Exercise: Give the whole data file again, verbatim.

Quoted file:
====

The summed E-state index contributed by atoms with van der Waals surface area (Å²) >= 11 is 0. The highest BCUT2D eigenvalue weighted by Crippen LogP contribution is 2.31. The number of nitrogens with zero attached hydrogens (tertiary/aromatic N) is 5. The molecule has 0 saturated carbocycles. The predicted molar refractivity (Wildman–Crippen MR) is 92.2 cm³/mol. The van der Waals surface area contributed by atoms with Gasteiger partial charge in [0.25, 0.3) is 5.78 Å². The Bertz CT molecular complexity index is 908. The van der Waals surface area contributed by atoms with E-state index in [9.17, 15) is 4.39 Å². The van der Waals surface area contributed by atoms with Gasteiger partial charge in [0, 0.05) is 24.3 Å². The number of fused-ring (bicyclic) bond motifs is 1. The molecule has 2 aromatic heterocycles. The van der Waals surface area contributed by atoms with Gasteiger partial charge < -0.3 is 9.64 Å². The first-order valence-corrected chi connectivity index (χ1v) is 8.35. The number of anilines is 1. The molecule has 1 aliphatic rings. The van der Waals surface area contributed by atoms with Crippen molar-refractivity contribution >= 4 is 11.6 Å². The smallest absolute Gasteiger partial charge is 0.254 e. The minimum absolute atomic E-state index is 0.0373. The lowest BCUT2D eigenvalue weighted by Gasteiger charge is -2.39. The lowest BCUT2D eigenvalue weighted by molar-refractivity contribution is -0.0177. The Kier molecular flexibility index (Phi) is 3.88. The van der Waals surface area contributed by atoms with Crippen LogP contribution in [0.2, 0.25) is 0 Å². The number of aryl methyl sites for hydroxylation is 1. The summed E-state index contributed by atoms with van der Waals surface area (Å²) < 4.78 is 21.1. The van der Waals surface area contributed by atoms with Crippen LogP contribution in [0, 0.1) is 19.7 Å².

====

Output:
The summed E-state index contributed by atoms with van der Waals surface area (Å²) >= 11 is 0. The highest BCUT2D eigenvalue weighted by Crippen LogP contribution is 2.31. The number of nitrogens with zero attached hydrogens (tertiary/aromatic N) is 5. The molecule has 0 saturated carbocycles. The predicted molar refractivity (Wildman–Crippen MR) is 92.2 cm³/mol. The van der Waals surface area contributed by atoms with Gasteiger partial charge in [0.25, 0.3) is 5.78 Å². The Bertz CT molecular complexity index is 908. The van der Waals surface area contributed by atoms with E-state index in [9.17, 15) is 4.39 Å². The van der Waals surface area contributed by atoms with Gasteiger partial charge in [0, 0.05) is 24.3 Å². The number of fused-ring (bicyclic) bond motifs is 1. The molecule has 2 aromatic heterocycles. The van der Waals surface area contributed by atoms with Gasteiger partial charge < -0.3 is 9.64 Å². The first-order valence-corrected chi connectivity index (χ1v) is 8.35. The number of anilines is 1. The molecule has 1 aliphatic rings. The van der Waals surface area contributed by atoms with Crippen molar-refractivity contribution >= 4 is 11.6 Å². The smallest absolute Gasteiger partial charge is 0.254 e. The minimum absolute atomic E-state index is 0.0373. The lowest BCUT2D eigenvalue weighted by Gasteiger charge is -2.39. The lowest BCUT2D eigenvalue weighted by molar-refractivity contribution is -0.0177. The Kier molecular flexibility index (Phi) is 3.88. The van der Waals surface area contributed by atoms with Crippen LogP contribution in [0.2, 0.25) is 0 Å². The number of aryl methyl sites for hydroxylation is 1. The summed E-state index contributed by atoms with van der Waals surface area (Å²) < 4.78 is 21.1. The van der Waals surface area contributed by atoms with Crippen LogP contribution in [0, 0.1) is 19.7 Å².